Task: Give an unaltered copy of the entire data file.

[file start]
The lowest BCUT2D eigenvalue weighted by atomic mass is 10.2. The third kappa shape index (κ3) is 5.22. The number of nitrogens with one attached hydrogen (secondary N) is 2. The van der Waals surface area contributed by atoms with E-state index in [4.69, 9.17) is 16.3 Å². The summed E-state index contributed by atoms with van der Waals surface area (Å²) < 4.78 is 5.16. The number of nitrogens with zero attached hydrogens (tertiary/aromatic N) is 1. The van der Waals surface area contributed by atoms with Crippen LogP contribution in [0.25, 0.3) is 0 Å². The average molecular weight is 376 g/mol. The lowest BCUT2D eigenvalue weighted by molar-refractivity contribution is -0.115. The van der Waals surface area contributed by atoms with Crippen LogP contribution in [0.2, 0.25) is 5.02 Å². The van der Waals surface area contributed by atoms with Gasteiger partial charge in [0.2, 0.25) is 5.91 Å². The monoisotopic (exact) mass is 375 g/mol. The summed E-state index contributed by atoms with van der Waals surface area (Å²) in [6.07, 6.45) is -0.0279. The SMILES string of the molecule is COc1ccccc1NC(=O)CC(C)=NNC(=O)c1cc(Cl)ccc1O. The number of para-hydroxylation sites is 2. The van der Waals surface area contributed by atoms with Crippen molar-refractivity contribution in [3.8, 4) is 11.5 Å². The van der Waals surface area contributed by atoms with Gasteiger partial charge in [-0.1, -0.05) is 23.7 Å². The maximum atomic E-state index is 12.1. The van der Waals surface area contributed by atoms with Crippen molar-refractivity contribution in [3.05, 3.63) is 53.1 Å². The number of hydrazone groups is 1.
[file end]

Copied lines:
The lowest BCUT2D eigenvalue weighted by atomic mass is 10.2. The third kappa shape index (κ3) is 5.22. The number of nitrogens with one attached hydrogen (secondary N) is 2. The van der Waals surface area contributed by atoms with E-state index in [4.69, 9.17) is 16.3 Å². The summed E-state index contributed by atoms with van der Waals surface area (Å²) < 4.78 is 5.16. The number of nitrogens with zero attached hydrogens (tertiary/aromatic N) is 1. The van der Waals surface area contributed by atoms with Crippen LogP contribution in [0.25, 0.3) is 0 Å². The average molecular weight is 376 g/mol. The lowest BCUT2D eigenvalue weighted by molar-refractivity contribution is -0.115. The van der Waals surface area contributed by atoms with Crippen LogP contribution in [0.2, 0.25) is 5.02 Å². The van der Waals surface area contributed by atoms with Gasteiger partial charge in [0.2, 0.25) is 5.91 Å². The monoisotopic (exact) mass is 375 g/mol. The summed E-state index contributed by atoms with van der Waals surface area (Å²) in [6.07, 6.45) is -0.0279. The SMILES string of the molecule is COc1ccccc1NC(=O)CC(C)=NNC(=O)c1cc(Cl)ccc1O. The number of para-hydroxylation sites is 2. The van der Waals surface area contributed by atoms with Crippen molar-refractivity contribution in [3.8, 4) is 11.5 Å². The van der Waals surface area contributed by atoms with Gasteiger partial charge in [-0.1, -0.05) is 23.7 Å². The maximum atomic E-state index is 12.1. The van der Waals surface area contributed by atoms with Crippen molar-refractivity contribution in [3.05, 3.63) is 53.1 Å². The number of hydrazone groups is 1.